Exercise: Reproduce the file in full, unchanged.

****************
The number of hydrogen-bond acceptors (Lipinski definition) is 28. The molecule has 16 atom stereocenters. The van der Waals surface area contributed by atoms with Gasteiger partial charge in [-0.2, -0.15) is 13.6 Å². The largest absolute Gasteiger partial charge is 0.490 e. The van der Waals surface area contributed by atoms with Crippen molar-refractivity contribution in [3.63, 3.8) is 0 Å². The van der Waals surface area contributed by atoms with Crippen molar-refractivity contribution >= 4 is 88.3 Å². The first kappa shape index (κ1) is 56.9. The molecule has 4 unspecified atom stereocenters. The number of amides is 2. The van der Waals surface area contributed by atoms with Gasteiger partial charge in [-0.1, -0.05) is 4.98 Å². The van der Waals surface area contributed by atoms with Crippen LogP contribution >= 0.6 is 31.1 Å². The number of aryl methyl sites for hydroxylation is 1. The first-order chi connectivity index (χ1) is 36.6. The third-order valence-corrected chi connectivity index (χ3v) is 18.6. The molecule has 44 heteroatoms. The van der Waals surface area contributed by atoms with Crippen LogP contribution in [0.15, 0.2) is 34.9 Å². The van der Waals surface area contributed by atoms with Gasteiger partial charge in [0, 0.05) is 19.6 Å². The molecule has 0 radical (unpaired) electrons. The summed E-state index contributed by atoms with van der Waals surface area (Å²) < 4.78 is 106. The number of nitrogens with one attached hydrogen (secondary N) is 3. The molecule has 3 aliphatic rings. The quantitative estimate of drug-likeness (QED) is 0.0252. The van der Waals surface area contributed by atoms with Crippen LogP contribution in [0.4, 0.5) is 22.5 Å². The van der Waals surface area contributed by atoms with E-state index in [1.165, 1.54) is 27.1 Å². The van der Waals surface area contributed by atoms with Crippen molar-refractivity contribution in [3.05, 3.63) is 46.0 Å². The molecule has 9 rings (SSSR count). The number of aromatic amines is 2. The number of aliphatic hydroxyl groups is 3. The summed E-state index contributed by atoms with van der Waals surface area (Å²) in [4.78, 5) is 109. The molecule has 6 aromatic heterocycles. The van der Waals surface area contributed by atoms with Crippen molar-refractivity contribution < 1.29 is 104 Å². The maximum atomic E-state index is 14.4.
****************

The number of hydrogen-bond acceptors (Lipinski definition) is 28. The molecule has 16 atom stereocenters. The van der Waals surface area contributed by atoms with Gasteiger partial charge in [-0.2, -0.15) is 13.6 Å². The largest absolute Gasteiger partial charge is 0.490 e. The van der Waals surface area contributed by atoms with Crippen molar-refractivity contribution in [3.63, 3.8) is 0 Å². The van der Waals surface area contributed by atoms with Crippen molar-refractivity contribution >= 4 is 88.3 Å². The first kappa shape index (κ1) is 56.9. The molecule has 4 unspecified atom stereocenters. The number of amides is 2. The van der Waals surface area contributed by atoms with Gasteiger partial charge in [-0.1, -0.05) is 4.98 Å². The van der Waals surface area contributed by atoms with Crippen LogP contribution >= 0.6 is 31.1 Å². The number of aryl methyl sites for hydroxylation is 1. The first-order chi connectivity index (χ1) is 36.6. The third-order valence-corrected chi connectivity index (χ3v) is 18.6. The molecule has 44 heteroatoms. The van der Waals surface area contributed by atoms with Crippen LogP contribution in [0.15, 0.2) is 34.9 Å². The van der Waals surface area contributed by atoms with Gasteiger partial charge in [0, 0.05) is 19.6 Å². The molecule has 0 radical (unpaired) electrons. The summed E-state index contributed by atoms with van der Waals surface area (Å²) < 4.78 is 106. The number of nitrogens with one attached hydrogen (secondary N) is 3. The molecule has 3 aliphatic rings. The quantitative estimate of drug-likeness (QED) is 0.0252. The van der Waals surface area contributed by atoms with Crippen LogP contribution in [0.4, 0.5) is 22.5 Å². The van der Waals surface area contributed by atoms with E-state index in [1.165, 1.54) is 27.1 Å². The van der Waals surface area contributed by atoms with Crippen molar-refractivity contribution in [3.05, 3.63) is 46.0 Å². The molecule has 9 rings (SSSR count). The number of aromatic amines is 2. The number of aliphatic hydroxyl groups is 3. The summed E-state index contributed by atoms with van der Waals surface area (Å²) in [4.78, 5) is 109. The molecule has 6 aromatic heterocycles. The van der Waals surface area contributed by atoms with Crippen molar-refractivity contribution < 1.29 is 104 Å². The maximum atomic E-state index is 14.4.